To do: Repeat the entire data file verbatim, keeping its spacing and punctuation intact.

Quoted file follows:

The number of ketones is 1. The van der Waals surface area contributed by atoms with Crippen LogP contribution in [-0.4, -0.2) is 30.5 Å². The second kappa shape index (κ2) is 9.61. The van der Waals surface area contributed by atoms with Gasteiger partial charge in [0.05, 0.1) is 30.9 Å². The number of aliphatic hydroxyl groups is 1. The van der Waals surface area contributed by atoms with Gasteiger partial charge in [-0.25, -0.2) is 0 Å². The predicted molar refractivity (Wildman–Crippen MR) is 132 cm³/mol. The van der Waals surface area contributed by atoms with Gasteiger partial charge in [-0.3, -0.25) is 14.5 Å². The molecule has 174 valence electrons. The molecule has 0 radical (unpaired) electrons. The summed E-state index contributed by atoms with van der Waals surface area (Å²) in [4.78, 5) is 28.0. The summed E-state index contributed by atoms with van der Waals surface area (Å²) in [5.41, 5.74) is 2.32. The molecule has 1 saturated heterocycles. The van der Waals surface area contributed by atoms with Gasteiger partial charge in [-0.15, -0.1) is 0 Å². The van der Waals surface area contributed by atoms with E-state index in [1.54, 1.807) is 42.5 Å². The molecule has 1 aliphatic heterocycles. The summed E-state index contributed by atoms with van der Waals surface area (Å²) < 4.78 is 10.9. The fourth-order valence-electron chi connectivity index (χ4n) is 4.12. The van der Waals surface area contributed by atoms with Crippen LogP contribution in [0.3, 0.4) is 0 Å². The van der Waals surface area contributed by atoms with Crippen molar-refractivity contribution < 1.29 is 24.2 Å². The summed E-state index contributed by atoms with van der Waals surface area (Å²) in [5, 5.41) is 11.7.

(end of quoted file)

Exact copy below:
The number of ketones is 1. The van der Waals surface area contributed by atoms with Crippen LogP contribution in [-0.4, -0.2) is 30.5 Å². The second kappa shape index (κ2) is 9.61. The van der Waals surface area contributed by atoms with Gasteiger partial charge in [0.05, 0.1) is 30.9 Å². The number of aliphatic hydroxyl groups is 1. The van der Waals surface area contributed by atoms with Gasteiger partial charge in [-0.25, -0.2) is 0 Å². The predicted molar refractivity (Wildman–Crippen MR) is 132 cm³/mol. The van der Waals surface area contributed by atoms with Gasteiger partial charge in [-0.3, -0.25) is 14.5 Å². The molecule has 174 valence electrons. The molecule has 0 radical (unpaired) electrons. The summed E-state index contributed by atoms with van der Waals surface area (Å²) in [4.78, 5) is 28.0. The summed E-state index contributed by atoms with van der Waals surface area (Å²) in [5.41, 5.74) is 2.32. The molecule has 1 saturated heterocycles. The van der Waals surface area contributed by atoms with Gasteiger partial charge in [-0.15, -0.1) is 0 Å². The van der Waals surface area contributed by atoms with E-state index in [1.54, 1.807) is 42.5 Å². The molecule has 1 aliphatic heterocycles. The summed E-state index contributed by atoms with van der Waals surface area (Å²) < 4.78 is 10.9. The fourth-order valence-electron chi connectivity index (χ4n) is 4.12. The van der Waals surface area contributed by atoms with Crippen LogP contribution in [0.3, 0.4) is 0 Å². The van der Waals surface area contributed by atoms with Crippen molar-refractivity contribution < 1.29 is 24.2 Å². The summed E-state index contributed by atoms with van der Waals surface area (Å²) in [5, 5.41) is 11.7.